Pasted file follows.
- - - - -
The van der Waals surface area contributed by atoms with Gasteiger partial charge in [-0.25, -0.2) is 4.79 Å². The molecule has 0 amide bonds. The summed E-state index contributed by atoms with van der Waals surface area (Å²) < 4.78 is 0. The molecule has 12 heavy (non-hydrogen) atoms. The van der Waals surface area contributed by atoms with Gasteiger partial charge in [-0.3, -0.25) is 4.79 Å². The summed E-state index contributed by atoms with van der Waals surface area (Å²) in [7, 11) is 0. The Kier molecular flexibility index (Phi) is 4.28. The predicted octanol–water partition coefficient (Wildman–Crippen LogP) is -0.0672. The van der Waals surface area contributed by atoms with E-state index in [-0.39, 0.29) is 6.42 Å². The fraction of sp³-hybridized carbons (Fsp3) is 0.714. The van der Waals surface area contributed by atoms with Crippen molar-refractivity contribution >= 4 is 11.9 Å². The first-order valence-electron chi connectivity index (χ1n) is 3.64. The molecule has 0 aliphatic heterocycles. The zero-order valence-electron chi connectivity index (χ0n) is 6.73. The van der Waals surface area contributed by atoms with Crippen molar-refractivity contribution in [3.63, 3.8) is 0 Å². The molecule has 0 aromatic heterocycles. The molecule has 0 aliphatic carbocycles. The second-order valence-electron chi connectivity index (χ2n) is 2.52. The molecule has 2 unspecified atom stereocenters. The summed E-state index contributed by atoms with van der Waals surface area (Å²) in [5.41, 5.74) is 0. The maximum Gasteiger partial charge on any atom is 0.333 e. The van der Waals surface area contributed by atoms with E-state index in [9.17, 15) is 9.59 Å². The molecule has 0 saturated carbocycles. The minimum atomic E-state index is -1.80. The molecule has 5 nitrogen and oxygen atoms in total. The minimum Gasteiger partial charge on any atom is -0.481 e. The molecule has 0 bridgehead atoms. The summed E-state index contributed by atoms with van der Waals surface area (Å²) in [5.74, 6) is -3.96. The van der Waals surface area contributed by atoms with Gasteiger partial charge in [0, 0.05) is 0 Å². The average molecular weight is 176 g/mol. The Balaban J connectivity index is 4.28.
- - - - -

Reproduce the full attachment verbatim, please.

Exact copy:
The van der Waals surface area contributed by atoms with Gasteiger partial charge in [-0.25, -0.2) is 4.79 Å². The molecule has 0 amide bonds. The summed E-state index contributed by atoms with van der Waals surface area (Å²) < 4.78 is 0. The molecule has 12 heavy (non-hydrogen) atoms. The van der Waals surface area contributed by atoms with Gasteiger partial charge in [-0.3, -0.25) is 4.79 Å². The summed E-state index contributed by atoms with van der Waals surface area (Å²) in [7, 11) is 0. The Kier molecular flexibility index (Phi) is 4.28. The predicted octanol–water partition coefficient (Wildman–Crippen LogP) is -0.0672. The van der Waals surface area contributed by atoms with E-state index in [-0.39, 0.29) is 6.42 Å². The fraction of sp³-hybridized carbons (Fsp3) is 0.714. The van der Waals surface area contributed by atoms with Crippen molar-refractivity contribution >= 4 is 11.9 Å². The first-order valence-electron chi connectivity index (χ1n) is 3.64. The molecule has 0 aliphatic heterocycles. The zero-order valence-electron chi connectivity index (χ0n) is 6.73. The van der Waals surface area contributed by atoms with Crippen molar-refractivity contribution in [3.63, 3.8) is 0 Å². The molecule has 0 aromatic heterocycles. The molecule has 0 aliphatic carbocycles. The second-order valence-electron chi connectivity index (χ2n) is 2.52. The molecule has 2 unspecified atom stereocenters. The summed E-state index contributed by atoms with van der Waals surface area (Å²) in [5.41, 5.74) is 0. The maximum Gasteiger partial charge on any atom is 0.333 e. The van der Waals surface area contributed by atoms with E-state index in [9.17, 15) is 9.59 Å². The molecule has 0 saturated carbocycles. The minimum atomic E-state index is -1.80. The molecule has 5 nitrogen and oxygen atoms in total. The minimum Gasteiger partial charge on any atom is -0.481 e. The molecule has 0 bridgehead atoms. The summed E-state index contributed by atoms with van der Waals surface area (Å²) in [5.74, 6) is -3.96. The van der Waals surface area contributed by atoms with Gasteiger partial charge in [0, 0.05) is 0 Å². The average molecular weight is 176 g/mol. The Balaban J connectivity index is 4.28.